10/27/2003 3:20 PM ET
Deadline looms for LA free agents
By Ken Gurnick / MLB.com
Paul Quantrill has a guaranteed $3.1 million contract for 2004, unless he opts out. (Juan Ocampo/Dodgers)
LOS ANGELES -- With the conclusion of the World Series, the Dodgers now must deal with their 10 players eligible to file for free agency over a 15-day span beginning Monday.
Those players are pitchers Wilson Alvarez, Andy Ashby, Tom Martin and Paul Quantrill; outfielders Jeromy Burnitz, Rickey Henderson and Brian Jordan; and infielders Ron Coomer, Fred McGriff and Robin Ventura.
The Dodgers figure to make a priority of retaining Alvarez, Martin and Quantrill. The latter has a 2004 salary of $3.1 million guaranteed, more than he is likely to find on the open market, but he has an opt-out of the contract that he may exercise. As Eric Gagne's set-up man, Quantrill led the Major Leagues with 89 appearances and had a 1.75 ERA.
Although general manager Dan Evans has made no formal announcement, it is common knowledge that the Dodgers have no interest in picking up the 2004 options they hold for Ashby and Jordan, aging players who underwent major season-ending operations.
Ashby, 36, has an option for $8.5 million. He underwent Tommy John reconstruction surgery that concluded one of the most disappointing stints in Dodger free agent history. He ended the 2003 season 3-10 with a 5.18 ERA, bringing his three-year totals to 14-23 and 4.09. In that time he received $22.5 million in salary.
Brian Jordan / RF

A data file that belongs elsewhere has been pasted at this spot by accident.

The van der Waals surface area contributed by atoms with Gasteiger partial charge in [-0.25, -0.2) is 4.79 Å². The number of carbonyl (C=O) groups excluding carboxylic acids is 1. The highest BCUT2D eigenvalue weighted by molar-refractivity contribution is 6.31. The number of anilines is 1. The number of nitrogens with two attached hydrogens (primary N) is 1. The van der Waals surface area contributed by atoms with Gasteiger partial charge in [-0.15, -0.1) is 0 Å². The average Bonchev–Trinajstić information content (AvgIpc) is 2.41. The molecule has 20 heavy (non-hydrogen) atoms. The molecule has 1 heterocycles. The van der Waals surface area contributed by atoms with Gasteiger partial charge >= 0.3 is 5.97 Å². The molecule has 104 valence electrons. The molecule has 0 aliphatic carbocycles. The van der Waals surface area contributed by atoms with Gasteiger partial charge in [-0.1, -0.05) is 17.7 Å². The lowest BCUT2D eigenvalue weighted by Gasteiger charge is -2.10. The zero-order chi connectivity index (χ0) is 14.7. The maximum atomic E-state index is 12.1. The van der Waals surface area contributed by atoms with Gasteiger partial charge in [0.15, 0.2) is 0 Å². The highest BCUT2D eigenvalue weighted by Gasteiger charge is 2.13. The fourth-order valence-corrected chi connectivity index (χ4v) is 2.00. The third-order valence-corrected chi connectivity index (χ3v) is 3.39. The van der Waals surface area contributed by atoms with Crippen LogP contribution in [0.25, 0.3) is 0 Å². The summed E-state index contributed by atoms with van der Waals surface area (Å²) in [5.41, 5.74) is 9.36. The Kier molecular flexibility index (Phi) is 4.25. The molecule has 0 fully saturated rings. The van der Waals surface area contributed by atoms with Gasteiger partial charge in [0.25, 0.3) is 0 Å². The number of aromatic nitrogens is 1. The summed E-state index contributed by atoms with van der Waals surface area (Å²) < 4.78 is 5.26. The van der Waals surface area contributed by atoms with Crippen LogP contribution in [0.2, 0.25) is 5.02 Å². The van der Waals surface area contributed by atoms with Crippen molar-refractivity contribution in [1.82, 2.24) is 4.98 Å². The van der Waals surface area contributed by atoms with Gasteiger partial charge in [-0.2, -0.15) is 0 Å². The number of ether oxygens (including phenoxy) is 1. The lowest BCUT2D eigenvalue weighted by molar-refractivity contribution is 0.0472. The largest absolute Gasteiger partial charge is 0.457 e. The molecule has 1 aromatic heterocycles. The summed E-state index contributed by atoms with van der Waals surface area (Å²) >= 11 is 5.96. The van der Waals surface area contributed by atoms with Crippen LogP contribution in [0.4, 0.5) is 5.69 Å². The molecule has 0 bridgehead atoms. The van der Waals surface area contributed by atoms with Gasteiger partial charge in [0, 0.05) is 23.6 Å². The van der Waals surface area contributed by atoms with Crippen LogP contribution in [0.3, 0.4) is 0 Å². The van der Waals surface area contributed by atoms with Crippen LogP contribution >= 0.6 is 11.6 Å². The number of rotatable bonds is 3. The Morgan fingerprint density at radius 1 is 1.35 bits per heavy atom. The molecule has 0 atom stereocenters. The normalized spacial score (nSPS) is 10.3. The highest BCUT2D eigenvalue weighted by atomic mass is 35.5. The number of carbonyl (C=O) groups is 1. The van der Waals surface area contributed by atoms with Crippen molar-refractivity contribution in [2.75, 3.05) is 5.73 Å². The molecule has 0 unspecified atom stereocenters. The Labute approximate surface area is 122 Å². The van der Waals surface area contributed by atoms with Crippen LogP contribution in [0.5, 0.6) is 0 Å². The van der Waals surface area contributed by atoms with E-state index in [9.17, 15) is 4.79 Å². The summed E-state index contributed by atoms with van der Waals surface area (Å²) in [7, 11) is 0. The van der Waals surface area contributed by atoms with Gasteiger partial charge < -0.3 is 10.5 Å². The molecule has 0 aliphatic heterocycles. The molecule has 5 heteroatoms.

Jordan, 36, has an option for $10.5 million and instead will receive a $2.5 million buyout. To an extent less than Ashby, Jordan nonetheless was a disappointment in his two Dodger seasons after being acquired from Atlanta in the Gary Sheffield deal. He was injured the entire time with a damaged patella tendon. He played with the injury in 2002, hitting .285 with 18 homers and 80 RBIs.
When he re-injured the knee in June, he was hitting .299 with six homers and 28 RBIs. But facing free agency, he declined to play with the injury as he did the previous season, instead leaving the team to have a second operation so he would be healed in time to land a free-agent contract.
Fred McGriff, who turns 40 Friday, is another aging player whose 2003 season was hampered by injury and will not return. McGriff spent his first two stints on the disabled list in a 17-year career. His 13 home runs and 40 RBIs were the worst of his career.
The departures of Ashby, Jordan and McGriff will remove nearly $20 million from the payroll, although raises for arbitration-eligible players like Eric Gagne, Adrian Beltre, Odalis Perez and Guillermo Mota will absorb much of that.
The club also would have an additional $4 million paid to Jeromy Burnitz for his two months as a Dodger. If he were to re-sign with the club, it would be at a significant cut from the $12 million salary from his former contract.
Wilson Alvarez / P
Two of the biggest surprises of the season were Wilson Alvarez and Tom Martin, left-handed pitchers trying to battle back from repeated arm injuries. Alvarez was 6-2 with a 2.37 ERA splitting time between the bullpen and starting rotation. Martin set a franchise record for appearances by a left-hander with 80, going 1-2 with a 3.53 ERA.
Utilitymen Coomer and Ventura provided veteran leadership, but not the offense the club hoped for. Coomer, 37 next month, hit .240 with four homers and 15 RBIs in 125 at-bats, while Ventura, 36, hit .220 with five homers and 13 RBIs in 109 at-bats. The Dodgers paid Coomer $500,000 for the entire year and Ventura roughly $1.7 million for two months.
There has been no indication that the Dodgers would retain Henderson, 44 years old and having undergone shoulder surgery this month.
We either make ourselves happy or miserable.
The amount of work is the same.